Google Chrome minted a new release to fix a trio of bugs on Monday, with exploit code already in the wild for one of them. The first two bugs don’t have much information published yet. They are an integer-overflow problem in Unicode internationalization, and a memory access issue in streams. The third issue, type confusion in V8, was also fixed quietly, but a team at Exodus Intel took the time to look at the patches and figure out what the problem was.
The Chrome Problem that Wasn’t
A second Chrome story came across my desk this week: Chrome 80 introduces a new feature, ScrollToTextFragment. This useful new feature allows you to embed a string of text in a URL, and when loading that address, Chrome will scroll the page to make that text visible. For certain use cases, this is an invaluable feature. Need to highlight a specific bit of text in a big document online?
The following bookmarklet code by [Paul Kinlan] is the easy way to start using this feature. Paste this code into the URL of a bookmark, put it on the bookmark bar, highlight some text in a webpage, and then run the bookmarklet. It should open a new tab with the new URL, ready to use or send to someone.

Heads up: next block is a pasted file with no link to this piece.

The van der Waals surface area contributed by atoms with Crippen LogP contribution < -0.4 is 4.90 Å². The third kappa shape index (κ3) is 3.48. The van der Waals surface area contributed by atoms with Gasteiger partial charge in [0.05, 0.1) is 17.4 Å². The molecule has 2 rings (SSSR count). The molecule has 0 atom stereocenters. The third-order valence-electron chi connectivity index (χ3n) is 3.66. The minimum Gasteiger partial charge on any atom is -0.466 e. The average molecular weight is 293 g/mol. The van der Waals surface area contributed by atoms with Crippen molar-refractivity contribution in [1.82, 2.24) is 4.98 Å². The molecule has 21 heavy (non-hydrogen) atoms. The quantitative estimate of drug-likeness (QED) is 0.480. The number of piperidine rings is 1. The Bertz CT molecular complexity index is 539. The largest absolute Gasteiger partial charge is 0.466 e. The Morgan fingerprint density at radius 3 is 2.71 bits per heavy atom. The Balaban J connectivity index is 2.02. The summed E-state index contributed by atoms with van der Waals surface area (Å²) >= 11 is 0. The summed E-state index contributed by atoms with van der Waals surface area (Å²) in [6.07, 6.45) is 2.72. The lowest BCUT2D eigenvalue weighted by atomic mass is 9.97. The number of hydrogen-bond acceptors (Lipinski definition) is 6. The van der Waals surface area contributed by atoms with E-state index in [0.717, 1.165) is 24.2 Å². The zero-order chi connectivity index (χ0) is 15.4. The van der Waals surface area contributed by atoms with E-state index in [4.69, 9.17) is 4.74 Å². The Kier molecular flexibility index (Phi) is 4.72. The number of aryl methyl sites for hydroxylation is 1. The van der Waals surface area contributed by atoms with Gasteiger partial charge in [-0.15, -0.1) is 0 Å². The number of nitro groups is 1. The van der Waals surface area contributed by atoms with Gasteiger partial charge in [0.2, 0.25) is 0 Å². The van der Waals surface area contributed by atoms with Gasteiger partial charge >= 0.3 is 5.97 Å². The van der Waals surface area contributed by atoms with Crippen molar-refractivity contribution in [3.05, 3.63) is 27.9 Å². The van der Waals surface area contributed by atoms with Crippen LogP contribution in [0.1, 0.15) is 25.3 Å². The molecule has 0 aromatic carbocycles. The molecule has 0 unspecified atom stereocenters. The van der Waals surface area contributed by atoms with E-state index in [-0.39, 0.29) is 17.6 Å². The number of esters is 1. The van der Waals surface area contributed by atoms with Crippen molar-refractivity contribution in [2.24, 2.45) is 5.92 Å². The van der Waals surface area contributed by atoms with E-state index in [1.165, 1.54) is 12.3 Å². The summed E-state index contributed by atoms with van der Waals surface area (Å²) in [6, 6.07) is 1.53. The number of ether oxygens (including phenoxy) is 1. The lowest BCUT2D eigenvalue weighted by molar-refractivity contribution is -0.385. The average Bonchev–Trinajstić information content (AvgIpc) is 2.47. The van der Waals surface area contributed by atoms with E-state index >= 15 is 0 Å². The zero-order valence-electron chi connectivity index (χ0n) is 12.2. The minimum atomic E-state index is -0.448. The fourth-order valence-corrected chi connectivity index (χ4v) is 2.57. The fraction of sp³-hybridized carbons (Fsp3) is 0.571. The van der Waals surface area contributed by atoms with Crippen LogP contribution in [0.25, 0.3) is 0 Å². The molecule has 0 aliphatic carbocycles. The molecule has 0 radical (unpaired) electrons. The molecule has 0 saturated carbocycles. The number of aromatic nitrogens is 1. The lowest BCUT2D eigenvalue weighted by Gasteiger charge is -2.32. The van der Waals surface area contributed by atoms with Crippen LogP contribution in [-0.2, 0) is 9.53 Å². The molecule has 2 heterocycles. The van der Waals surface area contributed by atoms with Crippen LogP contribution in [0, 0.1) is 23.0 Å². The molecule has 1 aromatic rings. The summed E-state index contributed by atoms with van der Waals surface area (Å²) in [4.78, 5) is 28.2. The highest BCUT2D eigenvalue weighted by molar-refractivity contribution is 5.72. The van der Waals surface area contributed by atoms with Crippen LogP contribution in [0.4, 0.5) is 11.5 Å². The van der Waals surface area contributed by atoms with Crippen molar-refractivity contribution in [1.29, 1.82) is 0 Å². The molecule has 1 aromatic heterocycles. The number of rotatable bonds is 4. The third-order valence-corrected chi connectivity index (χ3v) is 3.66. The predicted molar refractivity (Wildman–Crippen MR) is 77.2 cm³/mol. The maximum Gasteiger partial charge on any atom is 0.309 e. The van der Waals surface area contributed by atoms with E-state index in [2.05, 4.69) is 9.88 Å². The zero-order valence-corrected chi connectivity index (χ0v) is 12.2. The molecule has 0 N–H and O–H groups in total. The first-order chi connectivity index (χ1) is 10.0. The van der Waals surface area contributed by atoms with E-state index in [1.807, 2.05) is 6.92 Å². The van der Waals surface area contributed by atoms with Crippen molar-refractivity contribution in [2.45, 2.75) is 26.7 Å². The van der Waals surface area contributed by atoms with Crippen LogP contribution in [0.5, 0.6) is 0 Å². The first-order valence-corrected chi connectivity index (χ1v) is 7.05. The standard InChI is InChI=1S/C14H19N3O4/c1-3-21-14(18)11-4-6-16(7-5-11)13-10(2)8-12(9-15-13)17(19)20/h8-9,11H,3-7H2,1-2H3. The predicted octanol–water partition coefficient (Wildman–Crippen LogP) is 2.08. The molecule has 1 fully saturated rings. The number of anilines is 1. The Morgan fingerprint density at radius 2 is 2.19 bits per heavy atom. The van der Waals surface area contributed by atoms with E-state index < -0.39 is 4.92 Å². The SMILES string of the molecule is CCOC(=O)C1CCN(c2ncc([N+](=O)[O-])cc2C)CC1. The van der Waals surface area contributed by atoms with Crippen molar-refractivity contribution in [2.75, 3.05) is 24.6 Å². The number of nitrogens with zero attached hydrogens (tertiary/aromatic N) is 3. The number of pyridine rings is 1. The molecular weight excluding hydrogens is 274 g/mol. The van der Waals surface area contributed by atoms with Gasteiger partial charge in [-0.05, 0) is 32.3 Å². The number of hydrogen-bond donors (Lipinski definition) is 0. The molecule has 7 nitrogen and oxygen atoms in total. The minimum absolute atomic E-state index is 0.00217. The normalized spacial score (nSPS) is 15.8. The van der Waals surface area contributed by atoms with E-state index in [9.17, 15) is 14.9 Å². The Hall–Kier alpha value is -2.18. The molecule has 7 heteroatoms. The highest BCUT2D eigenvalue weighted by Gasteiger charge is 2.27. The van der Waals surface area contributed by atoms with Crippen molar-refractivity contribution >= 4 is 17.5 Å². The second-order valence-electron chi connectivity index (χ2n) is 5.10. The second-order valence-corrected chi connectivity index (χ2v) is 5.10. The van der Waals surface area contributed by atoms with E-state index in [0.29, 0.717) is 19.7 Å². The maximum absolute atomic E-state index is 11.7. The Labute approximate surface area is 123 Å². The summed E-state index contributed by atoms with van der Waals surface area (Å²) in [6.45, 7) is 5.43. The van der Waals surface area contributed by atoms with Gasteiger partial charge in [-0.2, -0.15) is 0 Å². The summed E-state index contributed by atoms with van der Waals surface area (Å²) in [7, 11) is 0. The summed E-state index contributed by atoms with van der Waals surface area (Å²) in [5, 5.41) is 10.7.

Since we’re talking about it in the security column, there must be more to the story. A privacy guru at Brave, [Peter Snyder], raised concerns about privacy implications of the feature. His argument has been repeated and misrepresented in a few places. What argument was he making? Simply put, that it’s not normal user behavior to immediately scroll to an exact position on the page. Because modern web pages and browsers do things like deferred loading of images, it could be possible to infer where in the page the link was pointing. He gives the example of a corporate network where DNS is monitored. This isn’t suggesting that the entire URL is leaked over DNS, but rather that DNS can indicate when individual components of a page are loaded, particularly when they are embedded images from other sites.
While this concern isn’t nonsensical, it seems to me to be a very weak argument that is being over-hyped in the press.
Whatsapp Groups Searchable on Google
It’s not new for search engines to index things that weren’t intended to be public. There is a bit of mystery surrounding how Google finds URLs to index, and StackExchange is full of plenty of examples of webadmins scratching their heads at their non-public folders showing up in a Google search.
That said, a story made the rounds in the last few days, that WhatsApp and Telegram group invites are being indexed by Google. So far, the official word is that all the indexed links must have been shared publicly, and Google simply picked them up from where they were publicly posted.
It appears that WhatsApp has begun marking chat invitation links as “noindex”, which is a polite way to ask search engines to ignore the link.
If it’s shown that links are getting indexed without being posted publicly online, then we have a much bigger story. Otherwise, everything is working as expected.